Date: May 2003
Creator: Owusu, Gertrude Adobea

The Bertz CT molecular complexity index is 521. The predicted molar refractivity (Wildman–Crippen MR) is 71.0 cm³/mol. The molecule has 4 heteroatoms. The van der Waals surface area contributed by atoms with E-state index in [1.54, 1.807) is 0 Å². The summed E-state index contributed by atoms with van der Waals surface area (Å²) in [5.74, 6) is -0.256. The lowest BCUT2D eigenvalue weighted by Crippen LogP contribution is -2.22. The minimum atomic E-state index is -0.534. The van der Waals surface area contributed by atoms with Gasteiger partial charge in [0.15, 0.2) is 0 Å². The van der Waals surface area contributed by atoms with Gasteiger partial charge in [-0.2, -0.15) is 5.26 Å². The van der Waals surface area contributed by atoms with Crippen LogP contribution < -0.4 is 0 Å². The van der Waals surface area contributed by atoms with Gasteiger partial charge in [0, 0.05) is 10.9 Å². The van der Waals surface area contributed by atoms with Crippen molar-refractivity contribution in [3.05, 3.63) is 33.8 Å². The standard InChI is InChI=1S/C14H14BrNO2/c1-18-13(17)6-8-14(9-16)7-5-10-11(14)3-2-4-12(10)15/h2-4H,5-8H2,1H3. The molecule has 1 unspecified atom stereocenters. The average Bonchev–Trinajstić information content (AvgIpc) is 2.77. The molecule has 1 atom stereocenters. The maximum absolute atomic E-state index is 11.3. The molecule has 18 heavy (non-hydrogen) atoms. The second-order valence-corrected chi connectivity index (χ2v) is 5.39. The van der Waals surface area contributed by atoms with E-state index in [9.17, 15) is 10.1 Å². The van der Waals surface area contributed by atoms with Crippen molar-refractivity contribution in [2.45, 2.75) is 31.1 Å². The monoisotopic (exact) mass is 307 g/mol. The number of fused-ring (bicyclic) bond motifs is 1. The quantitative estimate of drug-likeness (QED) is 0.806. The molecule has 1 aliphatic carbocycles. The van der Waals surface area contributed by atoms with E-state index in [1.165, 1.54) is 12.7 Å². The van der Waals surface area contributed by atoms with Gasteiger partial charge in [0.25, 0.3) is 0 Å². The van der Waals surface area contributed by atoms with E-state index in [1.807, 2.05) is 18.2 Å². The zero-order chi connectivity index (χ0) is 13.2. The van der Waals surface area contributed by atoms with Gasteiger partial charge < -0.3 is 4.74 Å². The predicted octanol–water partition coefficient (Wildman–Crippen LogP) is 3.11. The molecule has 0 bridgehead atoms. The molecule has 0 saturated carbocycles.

Description: This study is a secondary analysis of survey data collected in fall 2000 from patients of a safety-net hospital and its eight community health outreach clinics in Fort Worth, Texas. The study examined three objectives. These include explaining the utilization of Pap smear tests among the sample who were low-income women, by ascertaining the determinants of using these services. Using binary logistic regressions analyses primarily, the study tested 10 hypotheses. The main hypothesis tested the race/ethnicity/immigration status effect on Pap smear screening. The remaining hypotheses examined the effects of other independent/control variables on having a Pap smear. Results from the data provide support for the existence of a race/ethnicity/immigration status effect. Anglos were more likely to have had a Pap smear, followed by African Americans, Hispanic immigrants, and finally, by Hispanic Americans. The persistence of the race/ethnicity/immigration status effect, even when the effects of other independent/control variables are taken into account, may be explained by several factors. These include cultural differences between the different groups studied. The race/ethnicity/immigration status effect on Pap smear screening changed with the introduction of age, usual source of care, check-up for current pregnancy, and having multiple competing needs for food, clothing and housing into the ...
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